Here’s hoping employers in states like PA paid nonexempt employees for COVID-19 temperature checks at work. Otherwise…


Image by S K from Pixabay

Technically, Pennsylvania is a Commonwealth. But that’s not really the point of this post. So, I’ll digress.

I tend to overuse the phrase “your mileage may vary” on this blog.

Often, I use it when comparing the laws of different states. But, I also wear out those four words when comparing state to federal law.

And that’s what I’ll do again today.

Under federal wage-and-hour law, also known as the Fair Labor Standards Act, covered nonexempt employees must receive overtime pay for hours worked over 40 per workweek of at least one and one-half times the regular rate of pay.

There are some exceptions. One is for infrequent and insignificant periods of time beyond the scheduled working hours, which cannot, as a practical matter, be precisely recorded for payroll purposes. Think: checking an email or sending a text. Maybe waiting in a short security line. Employers are free to disregard that time as de minimis (insignificant).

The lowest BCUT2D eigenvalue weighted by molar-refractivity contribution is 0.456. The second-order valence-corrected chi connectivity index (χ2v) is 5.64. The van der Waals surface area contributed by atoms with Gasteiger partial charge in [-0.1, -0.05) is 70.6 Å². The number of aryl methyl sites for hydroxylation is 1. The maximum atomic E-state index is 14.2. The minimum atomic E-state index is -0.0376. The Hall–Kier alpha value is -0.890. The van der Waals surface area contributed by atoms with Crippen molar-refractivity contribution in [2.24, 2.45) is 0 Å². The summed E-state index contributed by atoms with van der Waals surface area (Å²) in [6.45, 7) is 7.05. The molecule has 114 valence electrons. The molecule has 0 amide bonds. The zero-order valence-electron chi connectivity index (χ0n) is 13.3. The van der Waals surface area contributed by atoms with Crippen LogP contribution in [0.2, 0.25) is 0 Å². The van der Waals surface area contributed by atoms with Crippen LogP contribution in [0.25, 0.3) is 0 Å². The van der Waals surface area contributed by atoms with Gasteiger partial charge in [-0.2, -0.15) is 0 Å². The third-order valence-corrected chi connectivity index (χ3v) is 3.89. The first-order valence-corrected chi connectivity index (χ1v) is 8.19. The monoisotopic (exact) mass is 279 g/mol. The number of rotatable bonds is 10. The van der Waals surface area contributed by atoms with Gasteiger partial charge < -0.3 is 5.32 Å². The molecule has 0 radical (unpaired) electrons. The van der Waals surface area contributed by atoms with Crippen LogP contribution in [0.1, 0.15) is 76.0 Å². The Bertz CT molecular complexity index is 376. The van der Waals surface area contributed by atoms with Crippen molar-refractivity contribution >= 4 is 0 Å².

But that’s under federal law.

But, under state law, say it with me, “your mileage may vary.”

Time worked is time paid.

One company just found this out the hard way a few weeks ago when the Pennsylvania Supreme Court ruled that the Pennsylvania Minimum Wage Act does not have a similar de minimis exception. Instead, employers must compensate employees for any and all time that the company requires them to be at work. Thus, any time employees spend at work waiting to undergo and undergoing mandatory security screening counts as hours worked.

Now the facts of this case date back about 10 years. But, imagine if your PA business has employees queuing to get temperature checked or go through some other COVID-19 safety protocol, and you didn’t pay the non-exempt one for this time spent waiting.

One employee maybe isn’t such a big deal. But, when the screening impacts dozens or hundreds or thousands of employees who are already working over 40 hours per week…woo boy!

(And if that time spent waiting isn’t de minimis, well, there could be problems under federal law too.)

Employer takeaways.

If you operate in a state, err Commonwealth (whatever), like Pennsylvania and have not paid non-exempt employees for time spent waiting in COVID-19/security lines, consider these steps:

  1. Analyze and calculate the time employees may have spent going through COVID-19 screening,
  2. Calculate the wages that you may owe, and above all
  3. Consult outside counsel for help right away.
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